"My teaching in the School of Social Work focuses on research methodology and the centrality of social work research, centrally intervention research, in serving individuals, families, groups, organizations and communities. Empirically-based practice, for which outcomes can be documented, is integral to ethical and effective social work practice, and my teaching reinforces this message. I am also committed to educating for research that attends to cultural diversity in designing and implementing studies, and that focuses on the measurement of strengths and resources among our study participants. In the classroom, and in individual and small group educational activities with students, I strive for practical, applied contexts, collaborative, in vivo learning opportunities and skill-building by doing. I strive to know students as individuals, with unique backgrounds, interests and strengths and I seek ways to support the directions they seek to pursue. I am available to my students and encourage substantial out-of-classroom exchanges – in person, by telephone, by email, by Blackboard discussion groups and chats. I see my students as colleagues and fellow social workers and try to join them in a mutual effort to advance their knowledge and skills in the interests of their effective social work practice."
Professor Nuehring joined the faculty in 1976 and currently serves as Director of the Doctoral Program. She received a BA degree from Gonzaga University, an MSW from the University of Wisconsin, and a Ph.D. from Florida State University. In addition to serving as a senior member of the school faculty, she served as Associate Dean for several years. Professor Nuehring's professional interests include program and practice evaluation, research design, community mental health services and systems, administration and work place issues, disaster and mental health, and homelessness. Professor Nuehring has published widely in the areas of risk management in the workplace, administrative issues and HIV, the mentally ill homeless, methods of practice evaluation, and community mental health. She consults extensively throughout the professional community in the areas of mental health programming and evaluation, crisis services, and program evaluation.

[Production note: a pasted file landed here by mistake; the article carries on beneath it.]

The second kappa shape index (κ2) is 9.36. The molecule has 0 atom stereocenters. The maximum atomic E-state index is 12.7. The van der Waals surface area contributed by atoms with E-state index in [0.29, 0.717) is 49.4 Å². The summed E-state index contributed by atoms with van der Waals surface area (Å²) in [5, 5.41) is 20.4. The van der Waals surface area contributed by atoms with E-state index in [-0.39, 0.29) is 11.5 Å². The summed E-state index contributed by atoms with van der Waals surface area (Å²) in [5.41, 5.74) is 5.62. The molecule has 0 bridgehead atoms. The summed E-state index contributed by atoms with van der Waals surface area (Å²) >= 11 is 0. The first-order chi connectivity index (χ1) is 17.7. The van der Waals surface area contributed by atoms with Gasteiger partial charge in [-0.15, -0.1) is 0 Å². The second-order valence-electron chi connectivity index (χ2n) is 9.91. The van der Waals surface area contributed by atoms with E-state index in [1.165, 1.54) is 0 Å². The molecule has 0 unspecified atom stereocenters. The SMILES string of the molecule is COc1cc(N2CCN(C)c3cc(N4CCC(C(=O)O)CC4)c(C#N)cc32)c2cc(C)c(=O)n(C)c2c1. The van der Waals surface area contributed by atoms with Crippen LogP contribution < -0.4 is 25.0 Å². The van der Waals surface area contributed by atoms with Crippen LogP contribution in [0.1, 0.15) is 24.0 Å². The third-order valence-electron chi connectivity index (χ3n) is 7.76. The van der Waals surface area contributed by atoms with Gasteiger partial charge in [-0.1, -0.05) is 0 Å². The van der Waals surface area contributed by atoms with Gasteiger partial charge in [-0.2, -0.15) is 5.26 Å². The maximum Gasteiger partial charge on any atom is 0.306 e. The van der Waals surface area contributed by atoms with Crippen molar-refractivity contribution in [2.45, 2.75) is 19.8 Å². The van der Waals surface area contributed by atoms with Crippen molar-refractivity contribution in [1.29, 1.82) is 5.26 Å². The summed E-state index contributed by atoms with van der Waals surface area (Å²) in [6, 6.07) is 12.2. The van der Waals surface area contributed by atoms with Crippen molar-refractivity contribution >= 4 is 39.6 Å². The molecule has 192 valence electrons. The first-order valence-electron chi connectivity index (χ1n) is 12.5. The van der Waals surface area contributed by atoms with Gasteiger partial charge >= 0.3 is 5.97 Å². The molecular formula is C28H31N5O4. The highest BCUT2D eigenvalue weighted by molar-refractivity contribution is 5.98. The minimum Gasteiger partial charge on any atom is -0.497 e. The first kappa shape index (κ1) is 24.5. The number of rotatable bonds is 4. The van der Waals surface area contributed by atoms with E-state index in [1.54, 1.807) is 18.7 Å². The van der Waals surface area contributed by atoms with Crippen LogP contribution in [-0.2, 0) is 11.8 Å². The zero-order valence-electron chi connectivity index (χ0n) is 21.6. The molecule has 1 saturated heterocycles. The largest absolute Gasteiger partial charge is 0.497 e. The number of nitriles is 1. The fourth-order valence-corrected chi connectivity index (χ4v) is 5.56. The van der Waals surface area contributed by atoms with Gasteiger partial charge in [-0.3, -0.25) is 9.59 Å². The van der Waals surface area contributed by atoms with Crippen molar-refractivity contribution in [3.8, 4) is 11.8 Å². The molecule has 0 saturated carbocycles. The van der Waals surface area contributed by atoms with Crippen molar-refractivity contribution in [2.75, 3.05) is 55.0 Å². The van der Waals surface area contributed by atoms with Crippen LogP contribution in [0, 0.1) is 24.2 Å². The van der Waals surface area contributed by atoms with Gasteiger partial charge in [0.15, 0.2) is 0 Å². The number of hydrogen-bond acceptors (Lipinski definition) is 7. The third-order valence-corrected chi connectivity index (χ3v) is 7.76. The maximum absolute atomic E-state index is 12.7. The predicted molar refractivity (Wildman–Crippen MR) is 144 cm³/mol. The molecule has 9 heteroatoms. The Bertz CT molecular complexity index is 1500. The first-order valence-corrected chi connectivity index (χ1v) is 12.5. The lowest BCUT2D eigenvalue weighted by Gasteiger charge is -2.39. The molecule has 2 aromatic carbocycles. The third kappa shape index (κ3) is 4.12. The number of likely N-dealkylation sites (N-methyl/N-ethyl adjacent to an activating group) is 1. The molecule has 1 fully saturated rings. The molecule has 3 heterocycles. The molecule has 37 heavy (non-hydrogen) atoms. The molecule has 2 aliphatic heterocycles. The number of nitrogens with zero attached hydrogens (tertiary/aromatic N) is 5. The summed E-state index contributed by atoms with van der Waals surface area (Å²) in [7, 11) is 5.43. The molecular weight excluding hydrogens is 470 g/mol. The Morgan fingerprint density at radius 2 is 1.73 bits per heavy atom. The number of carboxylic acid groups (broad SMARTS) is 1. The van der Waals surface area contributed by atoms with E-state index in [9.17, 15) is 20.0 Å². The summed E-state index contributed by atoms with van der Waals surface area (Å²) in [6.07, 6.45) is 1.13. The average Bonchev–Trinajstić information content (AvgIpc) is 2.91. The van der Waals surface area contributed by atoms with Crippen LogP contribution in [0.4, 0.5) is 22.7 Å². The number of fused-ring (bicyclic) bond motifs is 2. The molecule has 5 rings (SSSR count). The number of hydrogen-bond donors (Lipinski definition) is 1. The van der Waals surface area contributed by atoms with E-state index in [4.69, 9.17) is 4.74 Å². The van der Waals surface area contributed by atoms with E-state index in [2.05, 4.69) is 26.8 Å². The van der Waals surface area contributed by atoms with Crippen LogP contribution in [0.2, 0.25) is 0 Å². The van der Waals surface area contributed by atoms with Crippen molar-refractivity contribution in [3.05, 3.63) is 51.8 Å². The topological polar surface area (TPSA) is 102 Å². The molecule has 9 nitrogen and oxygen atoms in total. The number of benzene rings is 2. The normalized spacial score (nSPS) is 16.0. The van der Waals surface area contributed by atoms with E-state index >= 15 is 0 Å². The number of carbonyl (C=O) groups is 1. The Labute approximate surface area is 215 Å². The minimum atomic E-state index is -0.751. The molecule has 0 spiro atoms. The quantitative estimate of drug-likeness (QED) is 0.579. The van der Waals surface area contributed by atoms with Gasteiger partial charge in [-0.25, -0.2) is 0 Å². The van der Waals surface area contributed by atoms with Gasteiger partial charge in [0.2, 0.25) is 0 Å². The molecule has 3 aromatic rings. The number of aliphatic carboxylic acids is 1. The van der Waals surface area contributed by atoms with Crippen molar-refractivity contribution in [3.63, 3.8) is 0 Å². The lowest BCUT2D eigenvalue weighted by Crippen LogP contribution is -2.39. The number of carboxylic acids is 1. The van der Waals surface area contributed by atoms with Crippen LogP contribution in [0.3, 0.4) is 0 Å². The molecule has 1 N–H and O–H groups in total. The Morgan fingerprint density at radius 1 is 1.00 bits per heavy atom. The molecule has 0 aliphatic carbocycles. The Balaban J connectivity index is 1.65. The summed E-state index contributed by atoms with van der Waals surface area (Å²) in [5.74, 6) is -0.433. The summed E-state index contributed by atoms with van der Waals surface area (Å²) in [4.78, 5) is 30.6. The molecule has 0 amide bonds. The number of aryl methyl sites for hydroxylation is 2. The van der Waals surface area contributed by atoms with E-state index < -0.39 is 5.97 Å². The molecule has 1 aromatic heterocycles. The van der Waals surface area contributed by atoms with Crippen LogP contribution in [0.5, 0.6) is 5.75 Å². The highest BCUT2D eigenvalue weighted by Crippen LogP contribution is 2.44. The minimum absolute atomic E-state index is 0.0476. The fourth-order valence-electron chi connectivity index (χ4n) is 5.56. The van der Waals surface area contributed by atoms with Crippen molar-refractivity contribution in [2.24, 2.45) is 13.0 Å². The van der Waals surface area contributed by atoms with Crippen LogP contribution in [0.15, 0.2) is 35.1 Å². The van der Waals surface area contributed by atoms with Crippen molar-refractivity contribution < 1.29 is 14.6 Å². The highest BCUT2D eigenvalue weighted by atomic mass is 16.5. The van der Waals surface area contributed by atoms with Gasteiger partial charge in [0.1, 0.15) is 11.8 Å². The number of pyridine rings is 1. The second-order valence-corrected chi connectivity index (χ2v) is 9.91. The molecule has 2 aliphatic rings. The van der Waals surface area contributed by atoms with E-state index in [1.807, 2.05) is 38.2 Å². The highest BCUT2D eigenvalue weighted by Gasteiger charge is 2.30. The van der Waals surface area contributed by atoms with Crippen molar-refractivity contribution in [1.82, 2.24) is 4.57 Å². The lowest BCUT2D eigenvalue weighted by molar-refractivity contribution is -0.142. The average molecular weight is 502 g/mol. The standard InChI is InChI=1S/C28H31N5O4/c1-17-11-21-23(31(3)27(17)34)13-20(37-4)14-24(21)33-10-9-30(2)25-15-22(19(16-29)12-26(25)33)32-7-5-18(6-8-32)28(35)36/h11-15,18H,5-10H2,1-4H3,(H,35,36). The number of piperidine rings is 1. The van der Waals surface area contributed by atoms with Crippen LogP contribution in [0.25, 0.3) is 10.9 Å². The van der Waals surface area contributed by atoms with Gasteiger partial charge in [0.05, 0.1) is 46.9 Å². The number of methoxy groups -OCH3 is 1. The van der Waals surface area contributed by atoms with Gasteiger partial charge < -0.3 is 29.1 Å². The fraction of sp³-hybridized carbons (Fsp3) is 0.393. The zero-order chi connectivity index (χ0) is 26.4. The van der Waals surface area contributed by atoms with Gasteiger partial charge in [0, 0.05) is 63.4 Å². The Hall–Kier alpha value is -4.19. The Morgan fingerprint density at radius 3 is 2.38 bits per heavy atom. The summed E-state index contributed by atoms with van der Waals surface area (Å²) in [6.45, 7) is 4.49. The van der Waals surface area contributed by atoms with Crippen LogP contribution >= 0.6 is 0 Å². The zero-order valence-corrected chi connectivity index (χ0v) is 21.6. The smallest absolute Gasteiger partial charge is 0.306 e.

Kane, M. N., Houston-Vega, M.K., & Nuehring, E.M. (2002). Documentation in managed care: Challenges for social work education. Journal of Teaching in Social Work, Winter.
Dodds, S.E., Bryson, B.J., Nuehring, E.M., Lizzotte, J.M., & Abruzzino, E. (2001). Peers as providers: Lessons learned from Project SAFE. The Source, Spring, 21-26. Berkeley, CA: UCB:Abandoned Infants Assistance Resource Center.
Dodds, S.E., Blaney, N.T., Nuehring, E.M., Blakley, T., Lizzotte, J.M., Potter, J.E., O’Sullivan, M.J. (2000). Integrating mental health services into primary care for HIV-infected pregnant and non-pregnant women: Whole Life – A theoretically derived model for clinical care and outcomes assessment. General Hospital Psychiatry, 22, 251-260.
Selected Professional Activities
Evaluation Director, Project SAFE, Children’s Home Society/ Barry University School of Social Work. Funded by the USDHHS, ACYF, US Children’s Bureau, Abandoned Infants Initiative (1996 – present).
University of Miami School of Medicine. Evaluation consultation to Projects Whole Life and Caring Connections, multi-site evaluations of HRSA-funded Special Projects of National Significance (SPNS) designed to integrate mental health/substance abuse/family services into primary obgyn and pediatric care for HIV/AIDS infected and affected mothers and their children and families, and to outreach to unserved and under-served HIV infected women and their children (1996 – 2005). Consultation on Ryan White Title IV Pediatric AIDS Project: implementation/process evaluation and development of patient outcome evaluation for outreach, education, case finding, and family-centered health and psychosocial services to HIV infected children and their parents/caregivers, and siblings (2000-2002).